Gov. Gretchen Whitmer and Lt. Gov. Garlin Gilchrist have formed the bipartisan Task Force on Juvenile Justice Reform.
The first of its kind task force in Michigan will analyze the state’s juvenile justice system while recommending strategies with data, research, and fundamental constitutional principles.
“Michigan is a national leader in criminal justice reform, and today we continue towards implementing real changes that will help young Michiganders when they are exposed to our criminal justice system," Whitmer said. “We believe that we must reduce people’s contact with the system in the first place, but when they do come into contact, we must especially treat our youngest Michiganders with dignity, humanity, and respect. One mistake early on in a child’s life should not destroy their opportunities for a positive future.”
County and state leaders will work in partnership as part of the task force, as well as other leaders involved in the juvenile justice system. Whitmer’s office said the task force will develop an innovative and thorough analysis of Michigan’s juvenile system, complete with recommendations for changes in state law, policy, and appropriations to improve youth outcomes. Gilchrist will serve as the chair of the task force.
"When I first took office, I made it clear that I would focus on building and delivering fundamental reforms to make our communities safer and improve people's outcomes who come into contact with our criminal justice system," Gilchrist said. "This Task Force will examine a system that is not working. Michigan still detains youth at one of the highest rates in the nation and is nearly unparalleled in our practice of detaining youth for non-criminal behavior. Today we begin a new process to change this system in a way that will position these young Michiganders for success."
"This task force will become an integral part of bettering our state's juvenile justice system and I'm proud to support a proactive approach to necessary reforms," Michigan Attorney General Dana Nessel said. "Just last month, I led a coalition of attorneys general in asking the federal government to address how disparities in school discipline negatively impact students from marginalized communities who are more likely to enter the criminal justice system as a result. It is imperative to have an all-hands-on-deck approach to systemic issues - nationally and locally - and I firmly believe this task force is another avenue that provides an opportunity to enact positive change for Michigan's youth."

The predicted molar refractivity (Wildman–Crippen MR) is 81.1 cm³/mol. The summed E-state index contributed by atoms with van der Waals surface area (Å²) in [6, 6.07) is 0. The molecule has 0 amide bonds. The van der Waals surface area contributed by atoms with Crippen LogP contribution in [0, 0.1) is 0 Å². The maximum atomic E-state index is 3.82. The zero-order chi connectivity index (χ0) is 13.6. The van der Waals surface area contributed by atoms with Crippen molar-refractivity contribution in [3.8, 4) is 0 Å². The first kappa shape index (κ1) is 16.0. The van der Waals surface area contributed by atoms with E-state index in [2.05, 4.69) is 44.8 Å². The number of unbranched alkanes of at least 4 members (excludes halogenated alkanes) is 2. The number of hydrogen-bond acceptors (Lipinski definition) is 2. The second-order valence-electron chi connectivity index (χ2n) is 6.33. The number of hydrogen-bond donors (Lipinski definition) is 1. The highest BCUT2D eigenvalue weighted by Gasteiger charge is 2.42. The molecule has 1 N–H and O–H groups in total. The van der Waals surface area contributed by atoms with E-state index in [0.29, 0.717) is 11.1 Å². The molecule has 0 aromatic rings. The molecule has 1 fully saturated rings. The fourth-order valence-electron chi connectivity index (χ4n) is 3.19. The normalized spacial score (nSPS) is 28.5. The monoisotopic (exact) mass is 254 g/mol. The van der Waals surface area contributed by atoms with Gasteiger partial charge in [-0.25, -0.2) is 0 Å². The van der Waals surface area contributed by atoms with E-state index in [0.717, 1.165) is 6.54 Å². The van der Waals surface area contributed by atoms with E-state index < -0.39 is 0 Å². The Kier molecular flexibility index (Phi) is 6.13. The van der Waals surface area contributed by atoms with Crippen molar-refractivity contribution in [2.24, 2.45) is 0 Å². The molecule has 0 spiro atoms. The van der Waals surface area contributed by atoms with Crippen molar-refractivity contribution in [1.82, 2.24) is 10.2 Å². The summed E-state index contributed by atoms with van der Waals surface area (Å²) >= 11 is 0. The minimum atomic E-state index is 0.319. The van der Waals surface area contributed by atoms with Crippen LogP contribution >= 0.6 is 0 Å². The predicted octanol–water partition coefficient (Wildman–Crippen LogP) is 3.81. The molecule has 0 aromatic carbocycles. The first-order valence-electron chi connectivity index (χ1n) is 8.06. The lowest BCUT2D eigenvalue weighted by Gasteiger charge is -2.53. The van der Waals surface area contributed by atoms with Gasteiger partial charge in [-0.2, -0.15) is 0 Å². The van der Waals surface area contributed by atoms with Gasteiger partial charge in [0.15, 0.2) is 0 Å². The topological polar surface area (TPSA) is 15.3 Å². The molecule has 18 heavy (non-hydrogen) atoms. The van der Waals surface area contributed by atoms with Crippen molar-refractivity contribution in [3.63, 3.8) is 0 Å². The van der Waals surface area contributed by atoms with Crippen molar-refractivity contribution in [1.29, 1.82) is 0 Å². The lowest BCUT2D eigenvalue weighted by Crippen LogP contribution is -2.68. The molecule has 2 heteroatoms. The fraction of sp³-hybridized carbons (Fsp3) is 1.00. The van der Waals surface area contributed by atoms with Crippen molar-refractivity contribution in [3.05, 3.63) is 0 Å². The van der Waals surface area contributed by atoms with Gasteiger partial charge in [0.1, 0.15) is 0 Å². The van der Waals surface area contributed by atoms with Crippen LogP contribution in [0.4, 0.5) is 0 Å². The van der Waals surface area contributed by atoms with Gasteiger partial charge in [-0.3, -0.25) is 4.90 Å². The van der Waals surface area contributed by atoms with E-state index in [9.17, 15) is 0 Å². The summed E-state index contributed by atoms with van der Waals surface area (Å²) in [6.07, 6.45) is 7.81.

Judge Lisa McCormick, with the 30th Circuit Court, joined Whitmer to address why the changes need to happen now.
"So every child in every community who enters the juvenile justice system will have every opportunity to be successful," McCormick said.
McCormick said they want to expand and address community-based treatment, intervention and prevention programs in the courts for at-risk youth.
Whitmer said data from the task force from local and state law enforcement agencies will help to gain a better understanding of the scope of the issues in the juvenile justice system.
"We need to start focusing on uplifting our young Michiganders and treat them with dignity and respect. And first and foremost, recognize that they're children. We cannot allow an early mistake to define the rest of a child's life, especially if it's a non-violent offense," Whitmer said.
In October 2020, Whitmer signed bipartisan House Bills 4980-4985 and 5120 to reform Michigan’s criminal expungement laws, making it easier for people who have committed certain felonies and misdemeanors to have their record expunged.
The state’s first expungement fair was held in Flint, with more than 1,000 residents registering for the event to clear their criminal records. More expungement fairs are planned for later this year.